This film of the event by Rome Reports shows the clear and genuine affection and respect that exists between the Holy Father and the Archbishop of Canterbury.  However, even though Pope Benedict XVI is most definitely the Pope of Christian Unity, the debate has moved on and there can be few who seriously believe that any kind of corporate reunion is possible in their lifetime (even if there were many who believed precisely that even twenty or thirty years ago).


Finally, the third old story that came briefly to public attention, yet has quickly been displaced by the two old stories above, particularly the first one, is abortion.  That, in itself, is sad.

However, the saddest thing is that those academic ethicists who argued (even if in the context of academia) that infanticide (or if you prefer, post natal abortion) could be justified did not expect the reaction they got.

We all know the difficult cases where there are heart-rending tales used to argue in favour of and against abortion.  The victim of rape who can't bear the thought of a permanent reminder of the awful crime that befell her.  The mother of several children who cannot see how she could possibly cope with more children without causing severe difficulties for her existing children.  The adult who might so nearly have been aborted when in the womb but wasn't.  The disabled child who brought joy to their parents.  We all understand the difficulties here, all of us know that glib answers just won't do, and we all know that you can find people for and against any such cases (even when Church teaching is very clear). 

However, is the world really such a horrible place that shock and revulsion at the very idea of infanticide come as a surprise to some?

Thursday, 1 March 2012

Dewi Sant, Canon Ursell and a Debt to Wales

What could the debt be, that someone of Scottish origin, living in England, could owe to the traditions of the Welsh church and indirectly to the saint whose feast we mark today, St David?  Very simply, my journey into Anglo-Catholicism and from there ultimately into the full communion of the Catholic Church included what one might call a detour into a sphere influenced by the history, if not even then the reality, of the Church in Wales.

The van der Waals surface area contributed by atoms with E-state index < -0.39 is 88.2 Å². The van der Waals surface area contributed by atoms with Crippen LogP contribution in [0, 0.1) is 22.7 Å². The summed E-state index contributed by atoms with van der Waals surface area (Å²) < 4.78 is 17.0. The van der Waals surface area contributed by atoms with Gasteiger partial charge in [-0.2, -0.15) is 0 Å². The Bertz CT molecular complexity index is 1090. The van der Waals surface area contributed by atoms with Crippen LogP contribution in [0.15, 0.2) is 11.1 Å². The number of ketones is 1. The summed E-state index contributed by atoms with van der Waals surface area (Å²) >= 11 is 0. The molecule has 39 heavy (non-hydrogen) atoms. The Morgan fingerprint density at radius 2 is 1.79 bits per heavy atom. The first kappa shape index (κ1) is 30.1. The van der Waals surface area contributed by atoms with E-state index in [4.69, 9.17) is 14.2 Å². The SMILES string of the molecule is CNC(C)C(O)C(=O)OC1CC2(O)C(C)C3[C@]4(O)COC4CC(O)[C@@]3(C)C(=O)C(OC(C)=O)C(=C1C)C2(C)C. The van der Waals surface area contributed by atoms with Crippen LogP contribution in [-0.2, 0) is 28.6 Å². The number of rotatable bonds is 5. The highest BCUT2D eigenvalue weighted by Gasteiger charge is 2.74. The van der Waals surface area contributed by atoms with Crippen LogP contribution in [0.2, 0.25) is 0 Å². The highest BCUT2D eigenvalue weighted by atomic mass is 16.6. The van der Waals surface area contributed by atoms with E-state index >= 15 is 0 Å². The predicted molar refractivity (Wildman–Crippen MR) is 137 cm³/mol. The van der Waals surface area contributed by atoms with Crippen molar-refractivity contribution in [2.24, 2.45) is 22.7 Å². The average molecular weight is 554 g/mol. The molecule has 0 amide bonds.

Arriving as an undergraduate at Oxford, I found myself at Pusey House on my first Sunday morning (hence Betjeman's Summoned by Bell having made at least one appearance on this blog before).  Despite having attended Mass occasionally with my Catholic grandmother, I had never seen anything quite like the way in which Pusey House's liturgy was presented.  I rather liked it, and kept coming back, week by week, for the next few years. 

What worked so well on someone to whom that tradition was essentially alien, was that there was liturgical dignity and correctness but no fussiness, uncompromising clarity of catholic teaching but no bombast, friendliness and community without cliques and exclusivity.  It just worked.  It offered a way in to something that an outsider could happily take, the "target audience" if you like was the general population of the University of Oxford with an interest in Christianity, there was no sense of Pusey House being only for committed Anglo-Catholics, although of course those who came in the door often emerged as such.

That approach was down to the Principal in those days, Canon Philip Ursell, then as now the Warden of Ascot Priory.  Canon Ursell had studied and trained in both England and Wales, and served as a curate in Canon Freddy Hood's old parish in Porthcawl, before becoming a University Chaplain at Cardiff and then Chaplain at Emmanuel College, Cambridge.